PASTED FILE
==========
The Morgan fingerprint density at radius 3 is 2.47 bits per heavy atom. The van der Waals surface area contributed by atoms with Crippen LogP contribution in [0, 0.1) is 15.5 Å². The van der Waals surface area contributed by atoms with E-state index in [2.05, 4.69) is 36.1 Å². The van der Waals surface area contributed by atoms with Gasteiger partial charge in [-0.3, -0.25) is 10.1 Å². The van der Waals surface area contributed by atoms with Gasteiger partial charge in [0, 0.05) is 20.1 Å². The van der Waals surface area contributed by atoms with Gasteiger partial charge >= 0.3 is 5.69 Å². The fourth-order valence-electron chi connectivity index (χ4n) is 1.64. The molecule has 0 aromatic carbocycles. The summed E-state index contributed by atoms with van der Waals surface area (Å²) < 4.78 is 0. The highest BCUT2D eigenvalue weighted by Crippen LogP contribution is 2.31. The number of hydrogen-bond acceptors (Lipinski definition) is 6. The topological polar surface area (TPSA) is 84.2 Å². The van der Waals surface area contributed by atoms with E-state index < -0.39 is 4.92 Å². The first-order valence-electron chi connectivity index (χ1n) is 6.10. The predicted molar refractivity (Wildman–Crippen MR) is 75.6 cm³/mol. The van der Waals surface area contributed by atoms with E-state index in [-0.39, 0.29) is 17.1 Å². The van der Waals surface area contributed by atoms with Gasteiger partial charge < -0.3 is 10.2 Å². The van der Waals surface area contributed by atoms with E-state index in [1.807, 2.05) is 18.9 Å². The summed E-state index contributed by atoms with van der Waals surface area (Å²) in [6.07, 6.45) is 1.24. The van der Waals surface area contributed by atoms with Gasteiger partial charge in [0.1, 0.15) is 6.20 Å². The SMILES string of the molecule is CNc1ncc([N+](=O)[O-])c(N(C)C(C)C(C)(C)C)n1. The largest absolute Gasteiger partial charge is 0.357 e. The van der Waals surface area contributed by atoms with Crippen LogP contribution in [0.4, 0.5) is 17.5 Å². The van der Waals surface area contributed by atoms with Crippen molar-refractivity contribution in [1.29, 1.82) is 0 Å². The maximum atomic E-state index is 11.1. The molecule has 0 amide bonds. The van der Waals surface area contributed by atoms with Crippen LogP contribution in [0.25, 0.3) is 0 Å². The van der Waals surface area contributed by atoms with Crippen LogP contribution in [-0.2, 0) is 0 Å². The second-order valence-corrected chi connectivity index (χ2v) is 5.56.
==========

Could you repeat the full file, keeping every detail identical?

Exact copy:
The Morgan fingerprint density at radius 3 is 2.47 bits per heavy atom. The van der Waals surface area contributed by atoms with Crippen LogP contribution in [0, 0.1) is 15.5 Å². The van der Waals surface area contributed by atoms with E-state index in [2.05, 4.69) is 36.1 Å². The van der Waals surface area contributed by atoms with Gasteiger partial charge in [-0.3, -0.25) is 10.1 Å². The van der Waals surface area contributed by atoms with Gasteiger partial charge in [0, 0.05) is 20.1 Å². The van der Waals surface area contributed by atoms with Gasteiger partial charge >= 0.3 is 5.69 Å². The fourth-order valence-electron chi connectivity index (χ4n) is 1.64. The molecule has 0 aromatic carbocycles. The summed E-state index contributed by atoms with van der Waals surface area (Å²) < 4.78 is 0. The highest BCUT2D eigenvalue weighted by Crippen LogP contribution is 2.31. The number of hydrogen-bond acceptors (Lipinski definition) is 6. The topological polar surface area (TPSA) is 84.2 Å². The van der Waals surface area contributed by atoms with E-state index < -0.39 is 4.92 Å². The first-order valence-electron chi connectivity index (χ1n) is 6.10. The predicted molar refractivity (Wildman–Crippen MR) is 75.6 cm³/mol. The van der Waals surface area contributed by atoms with E-state index in [-0.39, 0.29) is 17.1 Å². The van der Waals surface area contributed by atoms with Gasteiger partial charge < -0.3 is 10.2 Å². The van der Waals surface area contributed by atoms with E-state index in [1.807, 2.05) is 18.9 Å². The summed E-state index contributed by atoms with van der Waals surface area (Å²) in [6.07, 6.45) is 1.24. The van der Waals surface area contributed by atoms with Gasteiger partial charge in [0.1, 0.15) is 6.20 Å². The SMILES string of the molecule is CNc1ncc([N+](=O)[O-])c(N(C)C(C)C(C)(C)C)n1. The largest absolute Gasteiger partial charge is 0.357 e. The van der Waals surface area contributed by atoms with Crippen LogP contribution in [0.4, 0.5) is 17.5 Å². The van der Waals surface area contributed by atoms with Crippen molar-refractivity contribution in [1.29, 1.82) is 0 Å². The maximum atomic E-state index is 11.1. The molecule has 0 amide bonds. The van der Waals surface area contributed by atoms with Crippen LogP contribution in [0.25, 0.3) is 0 Å². The van der Waals surface area contributed by atoms with Crippen LogP contribution in [-0.2, 0) is 0 Å². The second-order valence-corrected chi connectivity index (χ2v) is 5.56.